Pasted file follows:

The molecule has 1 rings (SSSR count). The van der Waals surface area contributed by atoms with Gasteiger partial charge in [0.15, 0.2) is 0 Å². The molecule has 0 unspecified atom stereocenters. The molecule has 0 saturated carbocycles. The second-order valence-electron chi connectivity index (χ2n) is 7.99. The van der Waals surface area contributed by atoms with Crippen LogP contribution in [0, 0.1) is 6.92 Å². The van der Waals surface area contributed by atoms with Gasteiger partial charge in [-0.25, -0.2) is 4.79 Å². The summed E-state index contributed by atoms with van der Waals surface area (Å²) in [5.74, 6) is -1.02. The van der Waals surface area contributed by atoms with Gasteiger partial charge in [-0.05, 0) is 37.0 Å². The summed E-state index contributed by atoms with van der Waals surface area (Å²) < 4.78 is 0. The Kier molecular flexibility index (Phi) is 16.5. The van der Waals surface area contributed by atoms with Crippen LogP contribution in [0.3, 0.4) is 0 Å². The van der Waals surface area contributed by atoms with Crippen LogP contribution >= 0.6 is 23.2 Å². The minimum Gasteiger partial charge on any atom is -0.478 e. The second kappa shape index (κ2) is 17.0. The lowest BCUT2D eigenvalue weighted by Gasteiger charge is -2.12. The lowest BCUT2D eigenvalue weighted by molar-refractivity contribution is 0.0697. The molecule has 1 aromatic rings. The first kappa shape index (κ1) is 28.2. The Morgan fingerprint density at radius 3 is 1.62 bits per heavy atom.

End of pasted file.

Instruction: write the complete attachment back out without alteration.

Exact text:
The molecule has 1 rings (SSSR count). The van der Waals surface area contributed by atoms with Gasteiger partial charge in [0.15, 0.2) is 0 Å². The molecule has 0 unspecified atom stereocenters. The molecule has 0 saturated carbocycles. The second-order valence-electron chi connectivity index (χ2n) is 7.99. The van der Waals surface area contributed by atoms with Crippen LogP contribution in [0, 0.1) is 6.92 Å². The van der Waals surface area contributed by atoms with Gasteiger partial charge in [-0.25, -0.2) is 4.79 Å². The summed E-state index contributed by atoms with van der Waals surface area (Å²) in [5.74, 6) is -1.02. The van der Waals surface area contributed by atoms with Gasteiger partial charge in [-0.05, 0) is 37.0 Å². The summed E-state index contributed by atoms with van der Waals surface area (Å²) < 4.78 is 0. The Kier molecular flexibility index (Phi) is 16.5. The van der Waals surface area contributed by atoms with Crippen LogP contribution in [0.3, 0.4) is 0 Å². The van der Waals surface area contributed by atoms with Crippen LogP contribution >= 0.6 is 23.2 Å². The minimum Gasteiger partial charge on any atom is -0.478 e. The second kappa shape index (κ2) is 17.0. The lowest BCUT2D eigenvalue weighted by Gasteiger charge is -2.12. The lowest BCUT2D eigenvalue weighted by molar-refractivity contribution is 0.0697. The molecule has 1 aromatic rings. The first kappa shape index (κ1) is 28.2. The Morgan fingerprint density at radius 3 is 1.62 bits per heavy atom.